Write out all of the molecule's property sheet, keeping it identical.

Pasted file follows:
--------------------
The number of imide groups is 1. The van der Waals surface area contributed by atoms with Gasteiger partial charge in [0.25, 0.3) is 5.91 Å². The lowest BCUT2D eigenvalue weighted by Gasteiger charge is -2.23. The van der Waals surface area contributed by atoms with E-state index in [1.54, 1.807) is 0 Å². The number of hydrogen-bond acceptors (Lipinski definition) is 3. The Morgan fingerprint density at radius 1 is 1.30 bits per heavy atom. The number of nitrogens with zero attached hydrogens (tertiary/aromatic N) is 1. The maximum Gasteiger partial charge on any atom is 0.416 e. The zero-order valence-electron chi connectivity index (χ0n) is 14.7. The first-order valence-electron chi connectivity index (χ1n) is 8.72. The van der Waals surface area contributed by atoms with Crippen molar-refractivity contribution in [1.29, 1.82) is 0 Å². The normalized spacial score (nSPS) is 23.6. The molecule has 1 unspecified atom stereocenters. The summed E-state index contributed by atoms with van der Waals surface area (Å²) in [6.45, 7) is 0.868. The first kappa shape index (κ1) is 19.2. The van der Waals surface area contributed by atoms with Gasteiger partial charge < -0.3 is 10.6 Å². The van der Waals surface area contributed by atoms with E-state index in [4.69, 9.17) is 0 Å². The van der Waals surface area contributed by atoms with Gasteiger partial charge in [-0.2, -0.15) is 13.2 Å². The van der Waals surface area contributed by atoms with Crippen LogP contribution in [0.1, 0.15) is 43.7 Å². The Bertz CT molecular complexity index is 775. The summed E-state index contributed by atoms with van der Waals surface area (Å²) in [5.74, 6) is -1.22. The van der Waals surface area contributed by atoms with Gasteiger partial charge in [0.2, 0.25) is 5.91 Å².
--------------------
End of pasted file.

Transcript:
The number of imide groups is 1. The van der Waals surface area contributed by atoms with Gasteiger partial charge in [0.25, 0.3) is 5.91 Å². The lowest BCUT2D eigenvalue weighted by Gasteiger charge is -2.23. The van der Waals surface area contributed by atoms with E-state index in [1.54, 1.807) is 0 Å². The number of hydrogen-bond acceptors (Lipinski definition) is 3. The Morgan fingerprint density at radius 1 is 1.30 bits per heavy atom. The number of nitrogens with zero attached hydrogens (tertiary/aromatic N) is 1. The maximum Gasteiger partial charge on any atom is 0.416 e. The zero-order valence-electron chi connectivity index (χ0n) is 14.7. The first-order valence-electron chi connectivity index (χ1n) is 8.72. The van der Waals surface area contributed by atoms with Crippen molar-refractivity contribution in [1.29, 1.82) is 0 Å². The normalized spacial score (nSPS) is 23.6. The molecule has 1 unspecified atom stereocenters. The summed E-state index contributed by atoms with van der Waals surface area (Å²) in [6.45, 7) is 0.868. The first kappa shape index (κ1) is 19.2. The van der Waals surface area contributed by atoms with Gasteiger partial charge < -0.3 is 10.6 Å². The van der Waals surface area contributed by atoms with E-state index in [4.69, 9.17) is 0 Å². The van der Waals surface area contributed by atoms with Gasteiger partial charge in [-0.2, -0.15) is 13.2 Å². The van der Waals surface area contributed by atoms with Crippen LogP contribution in [0.1, 0.15) is 43.7 Å². The Bertz CT molecular complexity index is 775. The summed E-state index contributed by atoms with van der Waals surface area (Å²) in [5.74, 6) is -1.22. The van der Waals surface area contributed by atoms with Gasteiger partial charge in [0.2, 0.25) is 5.91 Å².